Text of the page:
jon.

• nagger
1740 Posts

#### Re: Understanding LPAR records

‏2013-05-20T09:23:34Z

Nigel,

The Entitlement was 0.3 representing 10% of 3 Online  Virtual CPUs.

The problem with the physical CPU measure is that it isn't well correlated with radical (10x) degradation of our 95% response times. What is well correlated with these is the drop in the PoolIdle statistics from to low figures (< 3) (from a typical value of 25). During these events the Physical CPU remains around 2. At these times, we see the reported EC_xxx figures jump in a way that makes them consistent with the Physical CPU/Entitlement however at other times they don't seem correlated at all.

To be honest, I was expecting the physical CPU figure to drop under these low PoolIdle conditions, but this did not occur, even though in practice it does appear that the LPAR was getting only 10% of the CPU it was getting previously. I presume this may be an artifact of the sampling interval or other such considerations.

For the record:

\$ oslevel -g

Fileset                                 Actual Level        Maintenance Level
-----------------------------------------------------------------------------
bos.rte                                 6.1.7.15            6.1.0

I take your point that the EC_xxxx measures are unreliable. At this point I am just looking for a signature  in the nmon data that allows me to exclude known bad periods of execution from analysis. At this point low values of PoolIdle seem to be the best indicator of this.

jon.

This is a classic problem we are finding else where.

With Entitlement of 0.3 you are saying you expect the LPAR to get all its work done in this much CPU time and you commit only this much CPU time to the LPAR - it is guaranteed but the 3 VP is only if the Pool Idle is large enough.  But then you say it normally takes 2 CPUs.  The LPAR is only getting the other 1.7 CPU time by the luck of idle time and has to actually compete for the CPU cycles with other LPARs.

In high Pool Idle times you get away with this as the LPAR can dominate spare CPUs. But when the pool gets low your LPAR is thrown off the CPU in 3 milliseconds for all other LPARs to run. Then may get 1 more millisecond on the CPU the thrown off for all other LPARs to run then gets a 1 millisecond etc.  This is not efficient use of the CPU. But you asked for this.  I have customers doing the very high VP to E ration and having applications look like they have hung.  But you are getting exactly what you asked for - you ask for the LPAR to run in 15% of the CPU it needs.  If the LPAR is important - set the Entitlement to what it needs to run.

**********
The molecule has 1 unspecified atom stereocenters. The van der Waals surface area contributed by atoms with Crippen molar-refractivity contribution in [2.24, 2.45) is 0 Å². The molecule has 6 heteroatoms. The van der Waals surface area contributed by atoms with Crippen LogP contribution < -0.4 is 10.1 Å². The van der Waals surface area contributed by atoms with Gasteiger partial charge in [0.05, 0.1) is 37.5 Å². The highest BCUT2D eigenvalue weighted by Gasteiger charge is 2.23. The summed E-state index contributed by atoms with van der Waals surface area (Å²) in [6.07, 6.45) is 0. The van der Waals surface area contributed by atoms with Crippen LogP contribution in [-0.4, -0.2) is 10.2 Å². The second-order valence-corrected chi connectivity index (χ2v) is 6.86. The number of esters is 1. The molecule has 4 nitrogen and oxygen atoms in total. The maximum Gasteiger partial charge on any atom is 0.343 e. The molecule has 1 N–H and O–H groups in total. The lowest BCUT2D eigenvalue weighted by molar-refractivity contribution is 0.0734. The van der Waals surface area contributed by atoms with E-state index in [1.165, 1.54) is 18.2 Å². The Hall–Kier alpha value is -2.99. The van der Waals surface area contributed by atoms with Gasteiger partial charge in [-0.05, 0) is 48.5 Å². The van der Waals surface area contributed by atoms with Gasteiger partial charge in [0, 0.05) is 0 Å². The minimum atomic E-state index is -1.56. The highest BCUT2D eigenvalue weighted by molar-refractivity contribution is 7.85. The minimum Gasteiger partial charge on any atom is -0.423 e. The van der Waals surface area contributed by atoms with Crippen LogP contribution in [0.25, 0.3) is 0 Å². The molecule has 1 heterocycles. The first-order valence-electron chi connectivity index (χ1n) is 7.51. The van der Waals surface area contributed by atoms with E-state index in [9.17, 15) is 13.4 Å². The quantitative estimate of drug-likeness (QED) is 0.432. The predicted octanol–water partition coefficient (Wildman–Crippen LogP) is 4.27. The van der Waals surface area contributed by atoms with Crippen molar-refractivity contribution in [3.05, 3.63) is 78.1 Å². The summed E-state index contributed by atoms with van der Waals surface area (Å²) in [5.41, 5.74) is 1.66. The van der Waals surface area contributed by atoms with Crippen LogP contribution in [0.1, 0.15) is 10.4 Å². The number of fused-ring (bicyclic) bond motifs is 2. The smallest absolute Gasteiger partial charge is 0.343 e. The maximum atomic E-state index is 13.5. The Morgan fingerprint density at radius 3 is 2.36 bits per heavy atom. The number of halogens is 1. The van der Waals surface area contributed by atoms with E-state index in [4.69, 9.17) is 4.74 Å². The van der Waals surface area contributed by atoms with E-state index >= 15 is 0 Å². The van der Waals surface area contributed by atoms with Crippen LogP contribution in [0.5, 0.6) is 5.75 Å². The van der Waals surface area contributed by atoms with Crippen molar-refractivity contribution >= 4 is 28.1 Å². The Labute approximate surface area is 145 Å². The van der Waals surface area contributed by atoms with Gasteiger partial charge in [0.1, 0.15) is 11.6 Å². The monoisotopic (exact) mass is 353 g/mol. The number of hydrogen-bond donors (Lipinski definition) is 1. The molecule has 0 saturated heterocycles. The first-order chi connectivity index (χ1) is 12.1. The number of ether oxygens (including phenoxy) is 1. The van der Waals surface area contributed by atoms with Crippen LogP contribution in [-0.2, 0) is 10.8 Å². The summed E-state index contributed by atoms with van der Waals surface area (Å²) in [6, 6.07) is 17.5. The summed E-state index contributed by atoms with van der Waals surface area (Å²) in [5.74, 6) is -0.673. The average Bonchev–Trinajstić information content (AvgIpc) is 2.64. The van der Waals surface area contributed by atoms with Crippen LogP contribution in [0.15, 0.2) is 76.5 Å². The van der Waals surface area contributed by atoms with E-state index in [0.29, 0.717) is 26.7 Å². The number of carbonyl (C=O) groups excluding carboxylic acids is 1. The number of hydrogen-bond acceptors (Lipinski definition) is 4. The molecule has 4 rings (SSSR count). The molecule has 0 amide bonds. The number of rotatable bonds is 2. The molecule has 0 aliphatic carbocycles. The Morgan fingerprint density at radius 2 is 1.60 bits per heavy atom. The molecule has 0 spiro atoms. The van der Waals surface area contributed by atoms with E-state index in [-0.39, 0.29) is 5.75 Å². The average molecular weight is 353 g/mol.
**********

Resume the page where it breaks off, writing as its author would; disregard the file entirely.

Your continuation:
Check the ZZZZ reconds in the nmon file as you might find nmon was failing to get CPU time regularly as the LPAR is CPU starved.

Hope this helps, Nigel Griffiths

• MK_Y
2 Posts

#### Re: Understanding LPAR records

‏2013-10-04T18:34:47Z
• nagger
• ‏2013-05-15T17:55:07Z

Hi,

The idea of EC_xxxxx is the regular utilisation stats relative to the CPU Entitlement of the VM.

It never seems to work well and with Shared Processor VMs.

I recommend you stop looking at this statistic for inspiration or problem diagnosis.

Most of the time monitor Physical CPU Used and look at Utilisation only to make sure you have high User time compatred to System time.

I don't see the Entitlement nor the AIX version but I would remind every one to be on the latest service packs and a minimum of AIX 6 TL5 or you may be looking at bugs and not stats !!

Cheers, Nigel Griffiths

Hi Nigel.

Could you please help me to obtain the reports which shows CPU and memory usage using nmon.I never did it and doesn't know how to do it.Itried to get the information about it how to make it,but didn't get correct information.We have different systems with AIX 5.2,5.3.6.1.7.1 . Iam not sure which verion of NMON needs to run and where the output gets collected and where it stores.Kindly requesting to help on this as how to collect the reports for CPU usage and Memory usage using NMON.

• nagger
1740 Posts

#### Re: Understanding LPAR records

‏2013-10-04T22:14:51Z
• MK_Y
• ‏2013-10-04T18:34:47Z

Hi Nigel.